The Making of Korean Christianity
Dr. Sung-Deuk Oak, a School of Theology graduate in 2002, has recently published a new book on Korean Christianity, entitled: The Making of Korean Christianity: Protestant Encounters with Korean Religions, 1876-1915 (Baylor University Press, 2013). The book is the first volume of the Studies of World Christianity of Nagel Institute Calvin College and Baylor University Press.
More information on this exciting new publication can be found below:
A major catalyst for the growth of Korean Christianity occurred at the turn of the twentieth century when Western missionaries encountered the religious landscape of Korea. These first-generation missionaries have been framed as destroyers of Korean religion and culture. Yet, as Sung-Deuk Oak shows in The Making of Korean Christianity, existing Korean religious tradition also impacted the growth and character of evangelical Christianity. The melding of indigenous Korean religions and Christianity led to a highly localized Korean Christianity that flourished in the early modern era. The Making of Korean Christianity sorts fact from myth in this exhaustive examination of the local and global forces that shaped Christianity on the Korean Peninsula.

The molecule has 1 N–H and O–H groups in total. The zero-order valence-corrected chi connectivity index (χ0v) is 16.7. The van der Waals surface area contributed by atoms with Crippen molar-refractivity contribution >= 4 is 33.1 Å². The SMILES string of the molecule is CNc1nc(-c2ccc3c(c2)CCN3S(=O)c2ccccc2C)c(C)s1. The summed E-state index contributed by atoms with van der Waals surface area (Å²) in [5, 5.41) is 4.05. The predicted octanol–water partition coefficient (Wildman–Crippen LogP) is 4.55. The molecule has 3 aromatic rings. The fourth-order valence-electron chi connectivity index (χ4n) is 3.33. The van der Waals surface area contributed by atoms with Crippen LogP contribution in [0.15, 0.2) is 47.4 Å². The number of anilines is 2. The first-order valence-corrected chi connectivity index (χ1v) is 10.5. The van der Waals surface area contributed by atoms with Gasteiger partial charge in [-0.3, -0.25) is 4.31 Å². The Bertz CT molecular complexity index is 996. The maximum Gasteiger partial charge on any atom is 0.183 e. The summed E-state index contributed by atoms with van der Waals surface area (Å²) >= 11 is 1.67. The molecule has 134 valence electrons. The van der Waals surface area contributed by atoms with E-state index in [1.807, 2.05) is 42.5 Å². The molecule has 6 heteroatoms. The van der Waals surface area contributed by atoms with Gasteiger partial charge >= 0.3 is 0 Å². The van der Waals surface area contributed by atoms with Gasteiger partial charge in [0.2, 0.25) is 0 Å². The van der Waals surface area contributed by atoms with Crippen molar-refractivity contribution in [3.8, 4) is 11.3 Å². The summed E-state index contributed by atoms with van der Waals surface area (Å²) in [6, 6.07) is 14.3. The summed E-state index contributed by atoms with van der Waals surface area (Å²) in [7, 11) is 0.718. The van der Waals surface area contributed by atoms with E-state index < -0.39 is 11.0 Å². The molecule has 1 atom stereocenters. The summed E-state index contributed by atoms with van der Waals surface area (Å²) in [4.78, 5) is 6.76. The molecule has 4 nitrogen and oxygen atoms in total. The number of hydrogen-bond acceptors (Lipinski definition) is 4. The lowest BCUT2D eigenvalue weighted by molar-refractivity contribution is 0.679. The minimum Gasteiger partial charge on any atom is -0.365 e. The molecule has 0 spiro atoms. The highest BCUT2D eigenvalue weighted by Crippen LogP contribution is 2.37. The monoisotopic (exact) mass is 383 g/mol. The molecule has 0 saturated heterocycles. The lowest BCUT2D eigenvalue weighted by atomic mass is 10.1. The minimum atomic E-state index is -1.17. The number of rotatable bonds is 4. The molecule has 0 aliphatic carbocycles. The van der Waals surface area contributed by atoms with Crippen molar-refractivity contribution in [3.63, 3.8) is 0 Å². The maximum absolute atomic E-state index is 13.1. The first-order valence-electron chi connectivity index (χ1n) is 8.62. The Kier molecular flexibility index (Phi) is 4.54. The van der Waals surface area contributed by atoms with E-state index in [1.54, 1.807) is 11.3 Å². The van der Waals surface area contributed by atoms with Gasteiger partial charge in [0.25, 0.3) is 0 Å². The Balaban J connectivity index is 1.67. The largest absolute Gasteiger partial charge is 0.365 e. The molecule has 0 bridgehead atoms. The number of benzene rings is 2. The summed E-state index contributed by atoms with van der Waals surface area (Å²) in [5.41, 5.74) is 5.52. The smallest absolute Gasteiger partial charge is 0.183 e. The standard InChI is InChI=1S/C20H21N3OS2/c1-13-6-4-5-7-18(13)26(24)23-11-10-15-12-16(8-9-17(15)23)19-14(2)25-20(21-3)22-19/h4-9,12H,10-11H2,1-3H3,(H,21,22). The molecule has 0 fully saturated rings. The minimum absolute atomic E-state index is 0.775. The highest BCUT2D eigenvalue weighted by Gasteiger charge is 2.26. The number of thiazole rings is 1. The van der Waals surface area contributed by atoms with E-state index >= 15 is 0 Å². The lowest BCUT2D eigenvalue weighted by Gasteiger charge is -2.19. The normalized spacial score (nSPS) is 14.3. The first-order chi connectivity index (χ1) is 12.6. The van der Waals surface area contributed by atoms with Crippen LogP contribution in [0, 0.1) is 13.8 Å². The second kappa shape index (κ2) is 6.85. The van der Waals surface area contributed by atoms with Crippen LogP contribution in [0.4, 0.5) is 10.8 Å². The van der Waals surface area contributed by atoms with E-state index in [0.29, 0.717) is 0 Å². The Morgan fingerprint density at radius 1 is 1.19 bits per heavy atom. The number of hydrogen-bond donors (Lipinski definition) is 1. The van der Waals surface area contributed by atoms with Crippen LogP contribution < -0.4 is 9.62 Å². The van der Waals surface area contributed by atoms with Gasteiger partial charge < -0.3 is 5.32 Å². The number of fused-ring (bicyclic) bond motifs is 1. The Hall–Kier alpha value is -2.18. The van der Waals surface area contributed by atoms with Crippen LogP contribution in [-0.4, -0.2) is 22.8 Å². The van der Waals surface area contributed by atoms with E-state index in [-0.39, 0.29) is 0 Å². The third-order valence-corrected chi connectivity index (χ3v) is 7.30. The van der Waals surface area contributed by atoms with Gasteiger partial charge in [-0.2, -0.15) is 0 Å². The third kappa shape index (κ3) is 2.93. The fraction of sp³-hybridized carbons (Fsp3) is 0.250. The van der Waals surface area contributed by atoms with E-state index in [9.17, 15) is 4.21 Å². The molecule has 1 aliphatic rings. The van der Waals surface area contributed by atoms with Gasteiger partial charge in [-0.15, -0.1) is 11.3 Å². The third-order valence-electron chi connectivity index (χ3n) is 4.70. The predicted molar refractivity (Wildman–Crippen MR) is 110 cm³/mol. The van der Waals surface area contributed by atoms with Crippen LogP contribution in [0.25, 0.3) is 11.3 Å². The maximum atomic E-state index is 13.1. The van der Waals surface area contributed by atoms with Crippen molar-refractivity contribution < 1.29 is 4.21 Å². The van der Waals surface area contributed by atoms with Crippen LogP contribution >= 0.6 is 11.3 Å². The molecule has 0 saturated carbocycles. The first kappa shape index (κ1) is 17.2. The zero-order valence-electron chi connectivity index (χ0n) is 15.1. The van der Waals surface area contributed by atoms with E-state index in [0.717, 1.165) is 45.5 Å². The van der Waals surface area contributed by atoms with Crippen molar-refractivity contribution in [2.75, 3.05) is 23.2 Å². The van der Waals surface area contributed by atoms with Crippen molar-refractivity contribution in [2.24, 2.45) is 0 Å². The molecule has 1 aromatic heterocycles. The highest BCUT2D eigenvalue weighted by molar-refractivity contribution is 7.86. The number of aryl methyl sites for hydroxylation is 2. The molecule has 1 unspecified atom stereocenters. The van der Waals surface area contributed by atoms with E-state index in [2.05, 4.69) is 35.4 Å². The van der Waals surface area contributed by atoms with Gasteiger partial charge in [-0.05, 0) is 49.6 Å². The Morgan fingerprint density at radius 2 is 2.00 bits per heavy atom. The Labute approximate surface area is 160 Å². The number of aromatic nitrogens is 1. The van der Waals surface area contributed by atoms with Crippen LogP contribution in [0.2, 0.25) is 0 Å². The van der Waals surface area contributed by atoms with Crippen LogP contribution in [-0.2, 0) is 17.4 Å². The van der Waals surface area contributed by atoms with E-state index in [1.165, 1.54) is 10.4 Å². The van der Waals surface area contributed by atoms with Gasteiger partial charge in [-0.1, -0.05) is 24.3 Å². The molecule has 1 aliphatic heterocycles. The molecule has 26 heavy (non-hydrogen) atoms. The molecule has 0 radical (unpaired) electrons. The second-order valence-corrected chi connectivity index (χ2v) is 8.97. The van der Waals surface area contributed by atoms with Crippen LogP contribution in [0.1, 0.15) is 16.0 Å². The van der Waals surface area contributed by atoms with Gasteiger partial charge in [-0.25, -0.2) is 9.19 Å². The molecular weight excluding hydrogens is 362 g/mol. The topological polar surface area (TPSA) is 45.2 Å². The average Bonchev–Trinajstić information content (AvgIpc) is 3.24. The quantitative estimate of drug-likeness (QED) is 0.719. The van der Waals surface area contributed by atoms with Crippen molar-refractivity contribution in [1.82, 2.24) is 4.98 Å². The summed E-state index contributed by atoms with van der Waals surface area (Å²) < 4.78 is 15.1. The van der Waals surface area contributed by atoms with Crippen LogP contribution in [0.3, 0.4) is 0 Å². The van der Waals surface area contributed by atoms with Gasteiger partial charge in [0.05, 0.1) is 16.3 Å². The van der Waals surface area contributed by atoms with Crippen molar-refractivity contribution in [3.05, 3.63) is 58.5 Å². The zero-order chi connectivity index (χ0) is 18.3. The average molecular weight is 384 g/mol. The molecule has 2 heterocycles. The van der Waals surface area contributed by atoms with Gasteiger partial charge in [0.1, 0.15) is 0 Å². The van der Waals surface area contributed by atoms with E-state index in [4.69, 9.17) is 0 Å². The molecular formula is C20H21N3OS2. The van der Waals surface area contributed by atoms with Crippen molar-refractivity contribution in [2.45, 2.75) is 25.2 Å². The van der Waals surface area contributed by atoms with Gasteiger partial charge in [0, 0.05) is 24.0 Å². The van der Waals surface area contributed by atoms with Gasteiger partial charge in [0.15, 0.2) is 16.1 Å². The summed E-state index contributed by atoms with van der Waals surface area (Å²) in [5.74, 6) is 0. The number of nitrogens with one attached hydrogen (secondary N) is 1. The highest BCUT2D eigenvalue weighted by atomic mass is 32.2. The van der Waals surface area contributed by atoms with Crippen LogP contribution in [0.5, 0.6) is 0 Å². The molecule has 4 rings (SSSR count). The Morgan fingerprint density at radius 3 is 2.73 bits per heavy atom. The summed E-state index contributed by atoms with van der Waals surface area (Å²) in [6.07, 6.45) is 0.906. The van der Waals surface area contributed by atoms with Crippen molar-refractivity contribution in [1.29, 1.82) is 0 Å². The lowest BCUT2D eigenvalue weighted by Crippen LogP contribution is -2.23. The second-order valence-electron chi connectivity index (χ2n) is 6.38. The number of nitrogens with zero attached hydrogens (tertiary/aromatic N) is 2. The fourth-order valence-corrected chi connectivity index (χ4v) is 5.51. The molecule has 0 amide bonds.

Table of Contents
Illustrations, Tables, Diagrams, and Maps
Preface and Acknowledgments
1 God: Search for the Korean Name for God, Hanănim
2 Saviors: Images of the Cross and Messianism
3 Spirits: Theories of Shamanism and Practice of Exorcism
4 Ancestors: Confucian and Christian Memorial Services
5 Messages: Chinese Literature and Korean Translations
6 Rituals: Revivals and Prayers
“This groundbreaking study is the best book written on the development of Korean Christianity. Oak traces the early encounter between Protestant missionaries and Korean religions and moves the scholarship in new, deeper directions. The Making of Korean Christianity is required reading.”
–Dana L. Robert, Truman Collins Professor of World Christianity and History of Mission, Boston University.
“The Making of Korean Christianity is the most comprehensive and significant contribution to the study of Protestant Christianity in Korea that has appeared in a generation. Oak challenges the received academic discourse on the first generation of Christians and shows how early Korean Protestants dealt with sophisticated issues in theology and religious practice to arrive at their own solutions in the process of cultural encounter. This book will be the principal source in English on this period of Korean Church history for many years.”
–James H. Grayson, Emeritus Professor of Modern Korean Studies, The University of Sheffield.
“The Making of Korean Christianity is a remarkable book. Oak moves beyond the conventional stereotypical view of the early Christian missionaries in Korea and expounds a deeper understanding of dealing with the missionaries’ encounter with indigenous Korean religions. I highly recommended this book not only for those who are interested in the history of Christianity in Korea but also for the scholars and students of Korean spirituality and religious traditions and inter-religious dialogue in Korea.”
–Young-chan Ro, Professor and Chair, Department of Religious Studies and Director, Korean Studies Center, George Mason University.